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Jiang, Y., Nie, S., Liang, D., Zhang, N., Wang, S., and Song, X. (2015). "Effects of alkaline hydrogen peroxide pre-extraction on bamboo lignin chemistry and other bamboo chemical components," BioRes. 10(4), 6332-6347.

Abstract

This paper aimed to investigate the reasons for improved properties of bamboo alkaline peroxide mechanical pulp (APMP), such as relatively high brightness and low post-colour number, by alkali hydrogen peroxide pre-extraction (AHPP) treatment. It was found that AHPP could affect the dissolution of 1% sodium hydroxide extractives, benzene-ethanol extractives, and acid-soluble lignin. The results of Fourier transform infrared (FTIR) and 13C-nuclear magnetic resonance spectroscopy (13C-NMR) illustrated that carboxyl, syringyl, guaiacyl, acetyl, and methoxyl groups of the milled wood lignin (MWL) in bamboo were degraded slightly after AHPP treatment. However, some lignin-like structures, the links of α-O-4, β-O-4, and some carbohydrates such as xylan, α-glucose, β-glucose, α-mannose, and β-mannose in lignin-carbohydrate complexes (LCCs) were degraded noticeably. The analysis of UV spectrophotometry indicated that AHPP treatment was conductive to the degradation of some chromophores in MWL. The degradation of MWL and LCC under simulated AHPP conditions showed consistency with the above results.



Full Article

Effects of Alkaline Hydrogen Peroxide Pre-Extraction on Bamboo Lignin Chemistry and Other Bamboo Chemical Components

Yan Jiang,a Shuangxi Nie,a Dongsong Liang,b Ning Zhang,a Shuangfei Wang,a and Xueping Song a,*

This paper aimed to investigate the reasons for improved properties of bamboo alkaline peroxide mechanical pulp (APMP), such as relatively high brightness and low post-colour number, by alkali hydrogen peroxide pre-extraction (AHPP) treatment. It was found that AHPP could affect the dissolution of 1% sodium hydroxide extractives, benzene-ethanol extractives, and acid-soluble lignin. The results of Fourier transform infrared (FTIR) and 13C-nuclear magnetic resonance spectroscopy (13C-NMR) illustrated that carboxyl, syringyl, guaiacyl, acetyl, and methoxyl groups of the milled wood lignin (MWL) in bamboo were degraded slightly after AHPP treatment. However, some lignin-like structures, the links of α-O-4, β-O-4, and some carbohydrates such as xylan, α-glucose, β-glucose, α-mannose, and β-mannose in lignin-carbohydrate complexes (LCCs) were degraded noticeably. The analysis of UV spectrophotometry indicated that AHPP treatment was conductive to the degradation of some chromophores in MWL. The degradation of MWL and LCC under simulated AHPP conditions showed consistency with the above results.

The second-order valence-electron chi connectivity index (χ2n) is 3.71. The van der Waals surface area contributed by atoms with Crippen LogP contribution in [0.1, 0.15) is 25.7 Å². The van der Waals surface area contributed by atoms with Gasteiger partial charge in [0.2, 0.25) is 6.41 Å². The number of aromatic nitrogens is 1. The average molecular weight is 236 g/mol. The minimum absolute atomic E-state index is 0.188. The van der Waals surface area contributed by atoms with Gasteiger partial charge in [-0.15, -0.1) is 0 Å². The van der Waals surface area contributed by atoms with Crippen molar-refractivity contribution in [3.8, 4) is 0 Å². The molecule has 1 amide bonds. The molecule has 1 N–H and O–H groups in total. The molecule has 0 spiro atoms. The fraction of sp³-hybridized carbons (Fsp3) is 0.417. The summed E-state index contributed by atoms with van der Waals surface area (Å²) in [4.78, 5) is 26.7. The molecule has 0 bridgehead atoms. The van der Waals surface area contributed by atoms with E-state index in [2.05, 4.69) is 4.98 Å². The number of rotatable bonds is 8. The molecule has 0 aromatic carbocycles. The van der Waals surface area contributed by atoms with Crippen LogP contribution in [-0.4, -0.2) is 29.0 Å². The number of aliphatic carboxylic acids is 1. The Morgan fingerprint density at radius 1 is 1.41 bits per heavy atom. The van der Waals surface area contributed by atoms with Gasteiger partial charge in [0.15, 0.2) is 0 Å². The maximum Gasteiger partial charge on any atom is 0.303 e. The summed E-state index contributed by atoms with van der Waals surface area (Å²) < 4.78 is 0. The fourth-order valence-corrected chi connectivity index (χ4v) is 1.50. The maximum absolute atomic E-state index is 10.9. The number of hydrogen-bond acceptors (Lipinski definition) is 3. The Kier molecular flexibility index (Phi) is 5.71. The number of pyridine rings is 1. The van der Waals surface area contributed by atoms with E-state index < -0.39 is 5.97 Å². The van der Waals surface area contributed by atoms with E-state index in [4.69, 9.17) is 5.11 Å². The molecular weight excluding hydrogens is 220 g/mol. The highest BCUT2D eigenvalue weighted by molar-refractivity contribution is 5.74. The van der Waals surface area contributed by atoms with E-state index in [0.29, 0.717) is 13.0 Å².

Keywords: AHPP; Bamboo APMP; LCC; MWL; Chemical components

Contact information: a: College of Light Industry and Food Engineering, Guangxi University, Nanning, 530004, PR China; b: Guilin University of Technology at Nanning, Nanning 530001, Guangxi; *Corresponding author: sx_ping@sina.com

INTRODUCTION

Currently, more and more attention is being given to the utilization of renewable feedstocks. Bamboo is viewed as one of the most promising non-wood resources, especially in consideration of its abundance, wide distribution, rapid growth, and long fibers. Alkaline peroxide mechanical pulp (APMP) process has many advantages, such as higher yield, better pulp strength, lower energy consumption, and less pollution than other chemical-mechanical processes (CMP) (Xu and Sabourin 1999). The production of APMP with different materials has been popularly applied in the pulp and paper industry (Richardson 2001; Xu 2001). However, there are some major problems hindering the development of bamboo high-yield pulp (HYP), such as high refining energy consumption, low brightness, and high post-color number (PC). These issues occur because bamboo has some special chemical-physical properties, including the tight and compact structure, the high content of hemicellulose, the high content of chromophoric groups, and their distribution in bamboo fiber cell layers. Moreover, it is difficult to obtain relatively high brightness in consideration of the low bleachability of bamboo APMP (Liang 2011). Therefore, the commercialization of bamboo APMP has not been realized so far.

It has been reported that pre-extracting wood chips prior to the CMP can reduce chemical and energy consumption, improve some pulp properties, and produce added-value biofuels and biochemicals with extracted hemicellulose (Sun and Cheng 2002; Liu et al. 2012; Song et al. 2011). The pre-extracting methods primarily include steam explosion (Martin-Sampedro et al. 2014), hot water pre-extraction (Saukkonen et al. 2012), acid hydrolysis (Liu et al. 2012), and alkali extraction (Zhou et al. 2013). Moreover, every pretreatment processes has its own particular advantages and limitations (Cetinkol et al. 2010). It is reported that hydrogen peroxide in alkaline media could serve as a mild agent for solubilizing macromolecular hemicelluloses, in addition to its dual role in delignifying and bleaching (Sun et al. 2000). Also, alkaline hydrogen peroxide pre-extraction (AHPP) is an effective method for extracting hemicellulose and comparatively beneficial to subsequent pulping and bleaching, according to our previous study (Song et al. 2011). AHPP could reduce energy consumption and improve APMP brightness. For a given freeness, the refining energy consumption with a refiner and the beating energy consumption with PFI-stuff grinder were reduced by 18.8% and 60.0%, respectively. The brightness of APMP was increased by 7.0% ISO, and the yellowing was reduced by 58.2%.